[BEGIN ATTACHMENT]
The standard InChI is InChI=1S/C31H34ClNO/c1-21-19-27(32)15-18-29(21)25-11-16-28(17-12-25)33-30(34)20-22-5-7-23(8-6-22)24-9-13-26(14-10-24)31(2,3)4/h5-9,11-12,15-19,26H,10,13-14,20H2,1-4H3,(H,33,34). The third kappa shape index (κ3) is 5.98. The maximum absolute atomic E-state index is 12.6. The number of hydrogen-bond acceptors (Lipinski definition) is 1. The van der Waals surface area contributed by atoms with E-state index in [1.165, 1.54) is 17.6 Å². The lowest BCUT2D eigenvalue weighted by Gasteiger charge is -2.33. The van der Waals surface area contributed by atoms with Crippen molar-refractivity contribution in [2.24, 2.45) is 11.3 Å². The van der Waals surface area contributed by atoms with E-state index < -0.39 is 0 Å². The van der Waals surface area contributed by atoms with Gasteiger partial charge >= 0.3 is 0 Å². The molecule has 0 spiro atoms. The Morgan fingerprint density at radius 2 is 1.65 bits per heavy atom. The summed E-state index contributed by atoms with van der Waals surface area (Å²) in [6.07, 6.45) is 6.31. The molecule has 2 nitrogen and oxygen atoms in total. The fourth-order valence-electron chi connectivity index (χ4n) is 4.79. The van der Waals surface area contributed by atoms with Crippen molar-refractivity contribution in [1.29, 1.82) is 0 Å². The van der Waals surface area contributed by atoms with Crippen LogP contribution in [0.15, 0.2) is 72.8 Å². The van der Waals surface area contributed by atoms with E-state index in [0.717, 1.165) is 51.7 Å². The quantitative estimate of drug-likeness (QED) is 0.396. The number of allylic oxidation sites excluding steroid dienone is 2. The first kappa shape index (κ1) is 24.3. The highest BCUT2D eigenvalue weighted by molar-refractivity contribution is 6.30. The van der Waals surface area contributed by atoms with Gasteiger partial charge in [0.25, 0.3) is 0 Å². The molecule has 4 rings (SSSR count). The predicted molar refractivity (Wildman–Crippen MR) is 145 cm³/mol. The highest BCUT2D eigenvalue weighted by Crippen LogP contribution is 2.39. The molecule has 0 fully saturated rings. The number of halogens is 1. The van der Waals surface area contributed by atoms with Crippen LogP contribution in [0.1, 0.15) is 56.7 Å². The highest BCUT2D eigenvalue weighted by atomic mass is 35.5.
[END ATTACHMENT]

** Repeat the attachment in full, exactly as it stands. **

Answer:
The standard InChI is InChI=1S/C31H34ClNO/c1-21-19-27(32)15-18-29(21)25-11-16-28(17-12-25)33-30(34)20-22-5-7-23(8-6-22)24-9-13-26(14-10-24)31(2,3)4/h5-9,11-12,15-19,26H,10,13-14,20H2,1-4H3,(H,33,34). The third kappa shape index (κ3) is 5.98. The maximum absolute atomic E-state index is 12.6. The number of hydrogen-bond acceptors (Lipinski definition) is 1. The van der Waals surface area contributed by atoms with E-state index in [1.165, 1.54) is 17.6 Å². The lowest BCUT2D eigenvalue weighted by Gasteiger charge is -2.33. The van der Waals surface area contributed by atoms with Crippen molar-refractivity contribution in [2.24, 2.45) is 11.3 Å². The van der Waals surface area contributed by atoms with E-state index < -0.39 is 0 Å². The van der Waals surface area contributed by atoms with Gasteiger partial charge >= 0.3 is 0 Å². The molecule has 0 spiro atoms. The Morgan fingerprint density at radius 2 is 1.65 bits per heavy atom. The summed E-state index contributed by atoms with van der Waals surface area (Å²) in [6.07, 6.45) is 6.31. The molecule has 2 nitrogen and oxygen atoms in total. The fourth-order valence-electron chi connectivity index (χ4n) is 4.79. The van der Waals surface area contributed by atoms with Crippen molar-refractivity contribution in [1.29, 1.82) is 0 Å². The van der Waals surface area contributed by atoms with Crippen LogP contribution in [0.15, 0.2) is 72.8 Å². The van der Waals surface area contributed by atoms with E-state index in [0.717, 1.165) is 51.7 Å². The quantitative estimate of drug-likeness (QED) is 0.396. The number of allylic oxidation sites excluding steroid dienone is 2. The first kappa shape index (κ1) is 24.3. The highest BCUT2D eigenvalue weighted by molar-refractivity contribution is 6.30. The van der Waals surface area contributed by atoms with Gasteiger partial charge in [0.25, 0.3) is 0 Å². The molecule has 4 rings (SSSR count). The predicted molar refractivity (Wildman–Crippen MR) is 145 cm³/mol. The highest BCUT2D eigenvalue weighted by Crippen LogP contribution is 2.39. The molecule has 0 fully saturated rings. The number of halogens is 1. The van der Waals surface area contributed by atoms with Crippen LogP contribution in [0.1, 0.15) is 56.7 Å². The highest BCUT2D eigenvalue weighted by atomic mass is 35.5.